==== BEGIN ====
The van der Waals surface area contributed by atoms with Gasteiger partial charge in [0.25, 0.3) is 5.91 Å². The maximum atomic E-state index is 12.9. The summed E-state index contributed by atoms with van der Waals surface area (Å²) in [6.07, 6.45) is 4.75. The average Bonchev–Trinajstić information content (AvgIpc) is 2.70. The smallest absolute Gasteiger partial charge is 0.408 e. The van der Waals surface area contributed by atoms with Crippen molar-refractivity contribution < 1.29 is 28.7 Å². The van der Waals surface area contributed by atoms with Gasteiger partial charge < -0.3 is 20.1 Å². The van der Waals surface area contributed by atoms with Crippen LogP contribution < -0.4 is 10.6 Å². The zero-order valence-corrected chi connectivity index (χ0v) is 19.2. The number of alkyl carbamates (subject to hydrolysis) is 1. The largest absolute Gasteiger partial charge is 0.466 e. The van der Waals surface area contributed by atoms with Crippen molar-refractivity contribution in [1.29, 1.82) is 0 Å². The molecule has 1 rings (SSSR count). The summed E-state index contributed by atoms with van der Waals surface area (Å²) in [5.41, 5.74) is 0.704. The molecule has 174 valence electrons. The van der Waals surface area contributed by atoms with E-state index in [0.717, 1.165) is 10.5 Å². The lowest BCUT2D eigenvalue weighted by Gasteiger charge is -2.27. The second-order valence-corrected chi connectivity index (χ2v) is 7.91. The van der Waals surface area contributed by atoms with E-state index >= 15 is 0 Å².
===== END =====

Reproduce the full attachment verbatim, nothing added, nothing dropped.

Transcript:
The van der Waals surface area contributed by atoms with Gasteiger partial charge in [0.25, 0.3) is 5.91 Å². The maximum atomic E-state index is 12.9. The summed E-state index contributed by atoms with van der Waals surface area (Å²) in [6.07, 6.45) is 4.75. The average Bonchev–Trinajstić information content (AvgIpc) is 2.70. The smallest absolute Gasteiger partial charge is 0.408 e. The van der Waals surface area contributed by atoms with Crippen molar-refractivity contribution < 1.29 is 28.7 Å². The van der Waals surface area contributed by atoms with Gasteiger partial charge < -0.3 is 20.1 Å². The van der Waals surface area contributed by atoms with Crippen LogP contribution < -0.4 is 10.6 Å². The zero-order valence-corrected chi connectivity index (χ0v) is 19.2. The number of alkyl carbamates (subject to hydrolysis) is 1. The largest absolute Gasteiger partial charge is 0.466 e. The van der Waals surface area contributed by atoms with Crippen molar-refractivity contribution in [1.29, 1.82) is 0 Å². The molecule has 1 rings (SSSR count). The summed E-state index contributed by atoms with van der Waals surface area (Å²) in [5.41, 5.74) is 0.704. The molecule has 174 valence electrons. The van der Waals surface area contributed by atoms with E-state index in [0.717, 1.165) is 10.5 Å². The lowest BCUT2D eigenvalue weighted by Gasteiger charge is -2.27. The second-order valence-corrected chi connectivity index (χ2v) is 7.91. The van der Waals surface area contributed by atoms with E-state index >= 15 is 0 Å².